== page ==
jkokorian jkokorian - 2 months ago 7
Python Question

How does the list comprehension to flatten a python list work?

I recently looked for a way to flatten a nested python list, like this: [[1,2,3],[4,5,6]], into this: [1,2,3,4,5,6].

Stackoverflow was helpful as ever and I found a post with this ingenious list comprehension:

l = [[1,2,3],[4,5,6]]
flattened_l = [item for sublist in l for item in sublist]


I thought I understood how list comprehensions work, but apparently I haven't got the faintest idea. What puzzles me most is that besides the comprehension above, this also runs (although it doesn't give the same result):

exactly_the_same_as_l = [item for item in sublist for sublist in l]


Can someone explain how python interprets these things? Based on the second comprension, I would expect that python interprets it back to front, but apparently that is not always the case. If it were, the first comprehension should throw an error, because 'sublist' does not exist. My mind is completely warped, help!

Answer

Let's take a look at your list comprehension then, but first let's start with list comprehension at it's easiest.

l = [1,2,3,4,5]
print [x for x in l] # prints [1, 2, 3, 4, 5]

You can look at this the same as a for loop structured like so:

for x in l:
    print x

Now let's look at another one:

l = [1,2,3,4,5]
a = [x for x in l if x % 2 == 0]
print a # prints [2,4]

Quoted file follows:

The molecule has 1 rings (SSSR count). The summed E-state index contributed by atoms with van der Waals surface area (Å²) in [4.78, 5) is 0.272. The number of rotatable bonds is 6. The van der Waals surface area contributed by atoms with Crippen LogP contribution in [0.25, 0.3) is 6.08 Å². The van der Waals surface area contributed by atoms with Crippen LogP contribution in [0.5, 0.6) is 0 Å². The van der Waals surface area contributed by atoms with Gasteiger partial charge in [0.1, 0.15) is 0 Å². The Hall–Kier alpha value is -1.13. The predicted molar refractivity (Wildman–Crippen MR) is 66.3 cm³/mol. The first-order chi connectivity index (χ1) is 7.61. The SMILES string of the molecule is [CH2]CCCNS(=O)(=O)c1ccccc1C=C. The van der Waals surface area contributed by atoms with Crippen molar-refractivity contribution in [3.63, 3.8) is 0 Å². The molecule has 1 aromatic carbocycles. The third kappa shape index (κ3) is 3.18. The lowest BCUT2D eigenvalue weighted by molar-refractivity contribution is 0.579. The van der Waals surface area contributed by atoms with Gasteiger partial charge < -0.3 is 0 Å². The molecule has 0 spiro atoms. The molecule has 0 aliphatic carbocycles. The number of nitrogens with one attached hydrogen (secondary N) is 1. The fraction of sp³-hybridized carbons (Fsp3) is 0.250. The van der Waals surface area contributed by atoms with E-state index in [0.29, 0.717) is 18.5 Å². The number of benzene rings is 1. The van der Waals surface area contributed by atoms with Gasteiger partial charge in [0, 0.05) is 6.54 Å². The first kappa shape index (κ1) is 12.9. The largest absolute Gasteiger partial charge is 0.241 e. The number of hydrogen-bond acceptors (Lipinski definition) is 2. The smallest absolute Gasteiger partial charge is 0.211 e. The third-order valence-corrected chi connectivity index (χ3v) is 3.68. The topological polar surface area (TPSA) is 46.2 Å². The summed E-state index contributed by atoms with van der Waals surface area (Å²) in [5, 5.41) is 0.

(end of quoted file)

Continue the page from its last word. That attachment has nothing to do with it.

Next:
That is the exact same as this:

a = []
l = [1,2,3,4,5]
for x in l:
    if x % 2 == 0:
        a.append(x)
print a # prints [2,4]

Now let's take a look at the examples you provided.

l = [[1,2,3],[4,5,6]]
flattened_l = [item for sublist in l for item in sublist]
print flattened_l # prints [1,2,3,4,5,6]

For list comprehension start at the farthest to the left for loop and work your way in. The variable, item, in this case, is what will be added. It will produce this equivalent:

l = [[1,2,3],[4,5,6]]
flattened_l = []
for sublist in l:
    for item in sublist:
        flattened_l.append(item)

Now for the last one

exactly_the_same_as_l = [item for item in sublist for sublist in l]

Using the same knowledge we can create a for loop and see how it would behaveL

for item in sublist:
    for sublist in l:
        exactly_the_same_as_l.append(item)

Now the only reason the above one works is because when flattened_l was created, it also created sublist. It is a scoping reason to why that did not throw an error. If you ran that without defining the flattened_l first, you would get a NameError